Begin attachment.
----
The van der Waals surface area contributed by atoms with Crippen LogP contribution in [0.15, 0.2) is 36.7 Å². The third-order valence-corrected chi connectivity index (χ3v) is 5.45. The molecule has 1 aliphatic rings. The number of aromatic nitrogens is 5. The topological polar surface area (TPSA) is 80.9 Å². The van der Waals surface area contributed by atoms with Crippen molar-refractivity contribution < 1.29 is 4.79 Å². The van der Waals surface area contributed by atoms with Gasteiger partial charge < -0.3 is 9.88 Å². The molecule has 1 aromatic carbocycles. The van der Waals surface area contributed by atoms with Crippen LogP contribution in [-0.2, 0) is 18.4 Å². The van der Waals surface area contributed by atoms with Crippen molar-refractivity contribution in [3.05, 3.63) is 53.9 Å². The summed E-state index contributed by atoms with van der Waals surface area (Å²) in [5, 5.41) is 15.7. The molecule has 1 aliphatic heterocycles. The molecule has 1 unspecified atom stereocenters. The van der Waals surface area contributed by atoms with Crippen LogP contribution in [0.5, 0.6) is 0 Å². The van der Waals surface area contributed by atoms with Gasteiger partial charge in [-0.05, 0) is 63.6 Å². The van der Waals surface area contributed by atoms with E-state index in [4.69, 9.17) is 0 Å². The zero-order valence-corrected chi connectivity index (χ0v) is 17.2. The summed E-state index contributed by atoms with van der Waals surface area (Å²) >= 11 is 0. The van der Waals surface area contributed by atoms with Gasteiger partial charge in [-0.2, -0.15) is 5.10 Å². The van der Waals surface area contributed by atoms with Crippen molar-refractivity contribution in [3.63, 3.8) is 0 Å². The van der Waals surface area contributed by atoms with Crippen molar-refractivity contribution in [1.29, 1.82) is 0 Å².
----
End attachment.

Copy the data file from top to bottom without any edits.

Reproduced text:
The van der Waals surface area contributed by atoms with Crippen LogP contribution in [0.15, 0.2) is 36.7 Å². The third-order valence-corrected chi connectivity index (χ3v) is 5.45. The molecule has 1 aliphatic rings. The number of aromatic nitrogens is 5. The topological polar surface area (TPSA) is 80.9 Å². The van der Waals surface area contributed by atoms with Crippen molar-refractivity contribution < 1.29 is 4.79 Å². The van der Waals surface area contributed by atoms with Gasteiger partial charge < -0.3 is 9.88 Å². The molecule has 1 aromatic carbocycles. The van der Waals surface area contributed by atoms with Crippen LogP contribution in [-0.2, 0) is 18.4 Å². The van der Waals surface area contributed by atoms with Crippen molar-refractivity contribution in [3.05, 3.63) is 53.9 Å². The summed E-state index contributed by atoms with van der Waals surface area (Å²) in [5, 5.41) is 15.7. The molecule has 1 aliphatic heterocycles. The molecule has 1 unspecified atom stereocenters. The van der Waals surface area contributed by atoms with Crippen LogP contribution in [0.5, 0.6) is 0 Å². The van der Waals surface area contributed by atoms with Gasteiger partial charge in [-0.05, 0) is 63.6 Å². The van der Waals surface area contributed by atoms with E-state index in [4.69, 9.17) is 0 Å². The zero-order valence-corrected chi connectivity index (χ0v) is 17.2. The summed E-state index contributed by atoms with van der Waals surface area (Å²) >= 11 is 0. The van der Waals surface area contributed by atoms with Gasteiger partial charge in [-0.2, -0.15) is 5.10 Å². The van der Waals surface area contributed by atoms with Crippen molar-refractivity contribution in [3.63, 3.8) is 0 Å². The van der Waals surface area contributed by atoms with Crippen molar-refractivity contribution in [1.29, 1.82) is 0 Å².